Norman-Juster

Dear Milo,

You have now completed your trip, courtesy of the Phantom Tollbooth. We trust that everything has been satisfactory and hope you understand why we had to come and collect it. You see, there are so many other boys and girls waiting to use it, too.

It’s true there are many lands you’ve still to visit (some of which are not even on the map) and wonderful things to see (that no one has yet imagined), but we’re quite sure that if you really want to, you’ll find a way to reach them all by yourself.

Yours truly,

The signature was blurred and couldn’t be read.

—  The Phantom Tollbooth, Norman Juster
Have you ever heard the wonderful silence just before the dawn? Or the quiet and calm just as a storm ends? Or perhaps you know the silence when you haven’t the answer to a question you’ve been asked, or the hush of a country road at night, or the expectant pause of a room full of people when someone is just about to speak, or, most beautiful of all, the moment after the door closes and you’re alone in the whole house? Each one is different, you know, and all very beautiful if you listen carefully.
—  Norman Juster, Phantom Tollbooth
Now do come and stay with me. We’ll have so much fun together. There are things to fill and things to empty, things to take away and things to bring back, things to pick up and things to put down, and besides all that we have pencils to sharpen, holes to dig, nails to straighten, stamps to lick, and ever so much more. Why, if you stay here, you’ll never have to think again - and with a little practice you can become a monster of habit, too.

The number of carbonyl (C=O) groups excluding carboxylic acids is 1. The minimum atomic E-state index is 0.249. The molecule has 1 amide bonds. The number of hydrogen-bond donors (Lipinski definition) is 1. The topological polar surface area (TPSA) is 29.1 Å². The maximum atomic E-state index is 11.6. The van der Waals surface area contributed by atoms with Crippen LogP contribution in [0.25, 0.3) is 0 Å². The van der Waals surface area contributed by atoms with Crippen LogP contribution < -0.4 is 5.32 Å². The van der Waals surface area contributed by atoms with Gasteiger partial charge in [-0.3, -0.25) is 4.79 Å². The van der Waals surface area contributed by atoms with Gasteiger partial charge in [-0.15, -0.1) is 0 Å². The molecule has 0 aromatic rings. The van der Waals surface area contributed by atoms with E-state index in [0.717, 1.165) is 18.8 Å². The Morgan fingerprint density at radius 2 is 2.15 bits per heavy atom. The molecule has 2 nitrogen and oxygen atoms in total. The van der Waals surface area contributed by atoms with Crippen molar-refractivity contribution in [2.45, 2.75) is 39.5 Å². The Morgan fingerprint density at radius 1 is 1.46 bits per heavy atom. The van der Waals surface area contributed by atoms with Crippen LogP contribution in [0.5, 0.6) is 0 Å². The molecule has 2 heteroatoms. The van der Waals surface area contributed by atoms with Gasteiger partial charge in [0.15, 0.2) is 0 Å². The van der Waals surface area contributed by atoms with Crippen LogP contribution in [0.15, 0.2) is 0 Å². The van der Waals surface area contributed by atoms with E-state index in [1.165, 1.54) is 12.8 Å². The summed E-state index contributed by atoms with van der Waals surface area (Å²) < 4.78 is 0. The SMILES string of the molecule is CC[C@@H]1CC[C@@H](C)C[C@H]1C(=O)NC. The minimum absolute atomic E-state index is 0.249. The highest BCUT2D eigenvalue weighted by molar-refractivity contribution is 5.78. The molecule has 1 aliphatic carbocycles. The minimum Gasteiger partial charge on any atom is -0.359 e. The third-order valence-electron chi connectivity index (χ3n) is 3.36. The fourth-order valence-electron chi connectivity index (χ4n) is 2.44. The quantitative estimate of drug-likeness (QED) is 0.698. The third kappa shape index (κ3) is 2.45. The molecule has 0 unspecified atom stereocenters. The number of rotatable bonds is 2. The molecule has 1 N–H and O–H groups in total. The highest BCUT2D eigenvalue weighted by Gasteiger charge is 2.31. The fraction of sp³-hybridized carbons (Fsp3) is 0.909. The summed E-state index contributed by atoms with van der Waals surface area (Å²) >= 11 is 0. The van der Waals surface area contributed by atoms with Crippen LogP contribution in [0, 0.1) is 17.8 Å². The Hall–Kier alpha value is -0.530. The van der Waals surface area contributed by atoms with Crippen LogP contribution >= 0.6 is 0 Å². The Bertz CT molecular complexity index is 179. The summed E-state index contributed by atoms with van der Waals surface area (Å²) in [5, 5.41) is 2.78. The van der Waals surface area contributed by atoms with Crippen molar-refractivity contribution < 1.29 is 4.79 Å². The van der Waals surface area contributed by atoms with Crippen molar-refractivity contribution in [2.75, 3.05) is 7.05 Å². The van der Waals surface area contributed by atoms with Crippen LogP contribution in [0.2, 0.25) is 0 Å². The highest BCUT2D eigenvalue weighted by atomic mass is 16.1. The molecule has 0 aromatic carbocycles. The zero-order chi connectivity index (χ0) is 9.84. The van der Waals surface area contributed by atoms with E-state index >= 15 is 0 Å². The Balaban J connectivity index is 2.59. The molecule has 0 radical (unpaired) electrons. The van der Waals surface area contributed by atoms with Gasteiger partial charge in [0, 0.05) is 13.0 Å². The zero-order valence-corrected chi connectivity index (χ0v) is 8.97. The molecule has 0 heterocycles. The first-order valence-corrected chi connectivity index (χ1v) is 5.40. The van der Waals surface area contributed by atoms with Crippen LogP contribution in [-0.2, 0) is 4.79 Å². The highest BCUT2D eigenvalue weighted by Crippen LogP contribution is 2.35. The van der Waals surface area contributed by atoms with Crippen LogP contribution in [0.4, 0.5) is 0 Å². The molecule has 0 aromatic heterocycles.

—  Terrible Trivium
nybooks.com
'The Phantom Tollbooth' and the Wonder of Words

Michael Chabon for The New York Review of Books.

While you were there, everything seemed fraught and new and notable, and when you returned, even if you didn’t suffer from Milovian ennui, the “real world” seemed deeper, richer, at once explained and, paradoxically, more mysterious than ever.

This is one of the things that makes a good book.

Whether or not you find your own way, you’re bound to find some way. If you happen to find my way, please return it, as it was lost years ago. I imagine by now it’s quite rusty.
—  Norman Juster, The Phantom Tollbooth